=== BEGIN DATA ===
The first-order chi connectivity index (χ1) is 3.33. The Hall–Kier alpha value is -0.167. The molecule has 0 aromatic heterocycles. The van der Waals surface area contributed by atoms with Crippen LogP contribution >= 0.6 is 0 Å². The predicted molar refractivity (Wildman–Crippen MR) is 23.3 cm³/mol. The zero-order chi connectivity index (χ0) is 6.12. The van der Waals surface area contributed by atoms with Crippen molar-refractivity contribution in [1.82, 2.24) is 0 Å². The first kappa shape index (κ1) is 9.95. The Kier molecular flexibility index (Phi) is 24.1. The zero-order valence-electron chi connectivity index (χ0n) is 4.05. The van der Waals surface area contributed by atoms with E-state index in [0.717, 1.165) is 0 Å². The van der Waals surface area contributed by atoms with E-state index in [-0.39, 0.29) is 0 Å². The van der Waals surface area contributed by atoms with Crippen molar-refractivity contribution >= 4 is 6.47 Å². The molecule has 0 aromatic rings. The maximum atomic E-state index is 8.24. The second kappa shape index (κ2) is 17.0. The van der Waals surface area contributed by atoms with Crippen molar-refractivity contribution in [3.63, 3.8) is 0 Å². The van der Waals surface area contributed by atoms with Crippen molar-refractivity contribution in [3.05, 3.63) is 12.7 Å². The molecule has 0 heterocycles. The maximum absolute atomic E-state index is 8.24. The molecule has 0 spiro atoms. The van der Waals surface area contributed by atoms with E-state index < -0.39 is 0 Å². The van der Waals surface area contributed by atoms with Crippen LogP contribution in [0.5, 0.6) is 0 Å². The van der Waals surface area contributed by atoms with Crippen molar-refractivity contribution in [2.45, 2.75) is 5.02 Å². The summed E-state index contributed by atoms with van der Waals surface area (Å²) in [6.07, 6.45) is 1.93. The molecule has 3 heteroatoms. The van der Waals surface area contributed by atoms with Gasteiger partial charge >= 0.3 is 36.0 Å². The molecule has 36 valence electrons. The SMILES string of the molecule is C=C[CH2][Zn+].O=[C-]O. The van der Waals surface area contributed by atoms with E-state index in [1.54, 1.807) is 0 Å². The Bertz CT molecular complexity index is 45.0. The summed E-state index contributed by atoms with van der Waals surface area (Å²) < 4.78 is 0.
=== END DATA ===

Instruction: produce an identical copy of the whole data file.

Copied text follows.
The first-order chi connectivity index (χ1) is 3.33. The Hall–Kier alpha value is -0.167. The molecule has 0 aromatic heterocycles. The van der Waals surface area contributed by atoms with Crippen LogP contribution >= 0.6 is 0 Å². The predicted molar refractivity (Wildman–Crippen MR) is 23.3 cm³/mol. The zero-order chi connectivity index (χ0) is 6.12. The van der Waals surface area contributed by atoms with Crippen molar-refractivity contribution in [1.82, 2.24) is 0 Å². The first kappa shape index (κ1) is 9.95. The Kier molecular flexibility index (Phi) is 24.1. The zero-order valence-electron chi connectivity index (χ0n) is 4.05. The van der Waals surface area contributed by atoms with E-state index in [0.717, 1.165) is 0 Å². The van der Waals surface area contributed by atoms with E-state index in [-0.39, 0.29) is 0 Å². The van der Waals surface area contributed by atoms with Crippen molar-refractivity contribution >= 4 is 6.47 Å². The molecule has 0 aromatic rings. The maximum atomic E-state index is 8.24. The second kappa shape index (κ2) is 17.0. The van der Waals surface area contributed by atoms with Crippen molar-refractivity contribution in [3.63, 3.8) is 0 Å². The van der Waals surface area contributed by atoms with Crippen molar-refractivity contribution in [3.05, 3.63) is 12.7 Å². The molecule has 0 heterocycles. The maximum absolute atomic E-state index is 8.24. The molecule has 0 spiro atoms. The van der Waals surface area contributed by atoms with E-state index < -0.39 is 0 Å². The van der Waals surface area contributed by atoms with Crippen LogP contribution in [0.5, 0.6) is 0 Å². The van der Waals surface area contributed by atoms with Crippen molar-refractivity contribution in [2.45, 2.75) is 5.02 Å². The summed E-state index contributed by atoms with van der Waals surface area (Å²) in [6.07, 6.45) is 1.93. The molecule has 3 heteroatoms. The van der Waals surface area contributed by atoms with Gasteiger partial charge >= 0.3 is 36.0 Å². The molecule has 36 valence electrons. The SMILES string of the molecule is C=C[CH2][Zn+].O=[C-]O. The van der Waals surface area contributed by atoms with E-state index in [1.54, 1.807) is 0 Å². The Bertz CT molecular complexity index is 45.0. The summed E-state index contributed by atoms with van der Waals surface area (Å²) < 4.78 is 0.